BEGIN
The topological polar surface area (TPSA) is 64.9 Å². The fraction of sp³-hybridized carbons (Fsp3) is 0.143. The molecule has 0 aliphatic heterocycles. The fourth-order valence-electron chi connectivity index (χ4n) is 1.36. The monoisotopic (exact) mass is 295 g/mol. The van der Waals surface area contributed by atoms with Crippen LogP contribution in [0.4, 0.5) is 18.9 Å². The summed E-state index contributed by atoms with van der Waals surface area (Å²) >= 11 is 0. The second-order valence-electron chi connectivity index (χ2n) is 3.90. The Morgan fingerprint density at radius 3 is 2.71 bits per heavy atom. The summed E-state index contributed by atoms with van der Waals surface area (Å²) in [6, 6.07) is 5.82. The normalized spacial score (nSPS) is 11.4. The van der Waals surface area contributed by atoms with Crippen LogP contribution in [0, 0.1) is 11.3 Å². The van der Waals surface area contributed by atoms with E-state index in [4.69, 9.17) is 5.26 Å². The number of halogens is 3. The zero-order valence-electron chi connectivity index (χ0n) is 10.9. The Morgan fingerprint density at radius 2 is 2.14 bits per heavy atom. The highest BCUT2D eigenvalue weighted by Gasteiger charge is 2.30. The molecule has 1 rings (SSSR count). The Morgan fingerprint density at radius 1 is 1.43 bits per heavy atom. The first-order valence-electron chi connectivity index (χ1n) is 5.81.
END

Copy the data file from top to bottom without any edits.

The topological polar surface area (TPSA) is 64.9 Å². The fraction of sp³-hybridized carbons (Fsp3) is 0.143. The molecule has 0 aliphatic heterocycles. The fourth-order valence-electron chi connectivity index (χ4n) is 1.36. The monoisotopic (exact) mass is 295 g/mol. The van der Waals surface area contributed by atoms with Crippen LogP contribution in [0.4, 0.5) is 18.9 Å². The summed E-state index contributed by atoms with van der Waals surface area (Å²) >= 11 is 0. The second-order valence-electron chi connectivity index (χ2n) is 3.90. The Morgan fingerprint density at radius 3 is 2.71 bits per heavy atom. The summed E-state index contributed by atoms with van der Waals surface area (Å²) in [6, 6.07) is 5.82. The normalized spacial score (nSPS) is 11.4. The van der Waals surface area contributed by atoms with Crippen LogP contribution in [0, 0.1) is 11.3 Å². The van der Waals surface area contributed by atoms with E-state index in [4.69, 9.17) is 5.26 Å². The number of halogens is 3. The zero-order valence-electron chi connectivity index (χ0n) is 10.9. The Morgan fingerprint density at radius 2 is 2.14 bits per heavy atom. The highest BCUT2D eigenvalue weighted by Gasteiger charge is 2.30. The molecule has 1 rings (SSSR count). The Morgan fingerprint density at radius 1 is 1.43 bits per heavy atom. The first-order valence-electron chi connectivity index (χ1n) is 5.81.